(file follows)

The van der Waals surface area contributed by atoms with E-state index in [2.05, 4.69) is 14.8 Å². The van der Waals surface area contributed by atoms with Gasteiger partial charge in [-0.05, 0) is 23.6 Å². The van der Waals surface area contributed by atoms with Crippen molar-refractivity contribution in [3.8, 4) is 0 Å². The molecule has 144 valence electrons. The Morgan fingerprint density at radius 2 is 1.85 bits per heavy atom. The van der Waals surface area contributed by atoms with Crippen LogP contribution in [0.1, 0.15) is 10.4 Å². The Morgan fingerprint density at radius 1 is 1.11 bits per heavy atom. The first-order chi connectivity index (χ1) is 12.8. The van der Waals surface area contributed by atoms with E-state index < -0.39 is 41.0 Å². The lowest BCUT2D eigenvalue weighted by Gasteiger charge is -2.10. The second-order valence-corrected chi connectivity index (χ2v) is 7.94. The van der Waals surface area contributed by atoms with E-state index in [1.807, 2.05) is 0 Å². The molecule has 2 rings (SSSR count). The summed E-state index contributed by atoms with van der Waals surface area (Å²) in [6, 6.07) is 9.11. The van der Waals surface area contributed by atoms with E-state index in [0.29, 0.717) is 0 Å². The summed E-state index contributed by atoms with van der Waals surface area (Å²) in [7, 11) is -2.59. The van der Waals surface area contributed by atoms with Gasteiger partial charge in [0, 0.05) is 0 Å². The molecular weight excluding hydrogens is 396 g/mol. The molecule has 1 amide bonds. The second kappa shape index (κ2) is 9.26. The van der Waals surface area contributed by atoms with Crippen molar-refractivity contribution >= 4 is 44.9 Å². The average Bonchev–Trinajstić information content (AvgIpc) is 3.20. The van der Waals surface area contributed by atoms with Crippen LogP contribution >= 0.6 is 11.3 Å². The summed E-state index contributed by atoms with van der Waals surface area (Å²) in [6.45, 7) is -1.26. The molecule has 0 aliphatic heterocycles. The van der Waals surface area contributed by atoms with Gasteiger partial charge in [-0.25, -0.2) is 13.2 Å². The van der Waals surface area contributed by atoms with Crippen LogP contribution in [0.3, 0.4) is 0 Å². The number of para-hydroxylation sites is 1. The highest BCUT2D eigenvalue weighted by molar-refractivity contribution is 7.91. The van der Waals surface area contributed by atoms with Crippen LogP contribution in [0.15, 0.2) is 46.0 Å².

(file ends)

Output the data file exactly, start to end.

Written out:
The van der Waals surface area contributed by atoms with E-state index in [2.05, 4.69) is 14.8 Å². The van der Waals surface area contributed by atoms with Gasteiger partial charge in [-0.05, 0) is 23.6 Å². The van der Waals surface area contributed by atoms with Crippen molar-refractivity contribution in [3.8, 4) is 0 Å². The molecule has 144 valence electrons. The Morgan fingerprint density at radius 2 is 1.85 bits per heavy atom. The van der Waals surface area contributed by atoms with Crippen LogP contribution in [0.1, 0.15) is 10.4 Å². The Morgan fingerprint density at radius 1 is 1.11 bits per heavy atom. The first-order chi connectivity index (χ1) is 12.8. The van der Waals surface area contributed by atoms with E-state index < -0.39 is 41.0 Å². The lowest BCUT2D eigenvalue weighted by Gasteiger charge is -2.10. The second-order valence-corrected chi connectivity index (χ2v) is 7.94. The van der Waals surface area contributed by atoms with E-state index in [1.807, 2.05) is 0 Å². The molecule has 2 rings (SSSR count). The summed E-state index contributed by atoms with van der Waals surface area (Å²) in [6, 6.07) is 9.11. The van der Waals surface area contributed by atoms with E-state index in [0.29, 0.717) is 0 Å². The summed E-state index contributed by atoms with van der Waals surface area (Å²) in [7, 11) is -2.59. The van der Waals surface area contributed by atoms with Gasteiger partial charge in [0, 0.05) is 0 Å². The molecular weight excluding hydrogens is 396 g/mol. The molecule has 1 amide bonds. The second kappa shape index (κ2) is 9.26. The van der Waals surface area contributed by atoms with Crippen molar-refractivity contribution >= 4 is 44.9 Å². The average Bonchev–Trinajstić information content (AvgIpc) is 3.20. The van der Waals surface area contributed by atoms with Crippen LogP contribution >= 0.6 is 11.3 Å². The summed E-state index contributed by atoms with van der Waals surface area (Å²) in [6.45, 7) is -1.26. The molecule has 0 aliphatic heterocycles. The van der Waals surface area contributed by atoms with Gasteiger partial charge in [-0.25, -0.2) is 13.2 Å². The van der Waals surface area contributed by atoms with Crippen LogP contribution in [0.3, 0.4) is 0 Å². The number of para-hydroxylation sites is 1. The highest BCUT2D eigenvalue weighted by molar-refractivity contribution is 7.91. The van der Waals surface area contributed by atoms with Crippen LogP contribution in [0.15, 0.2) is 46.0 Å².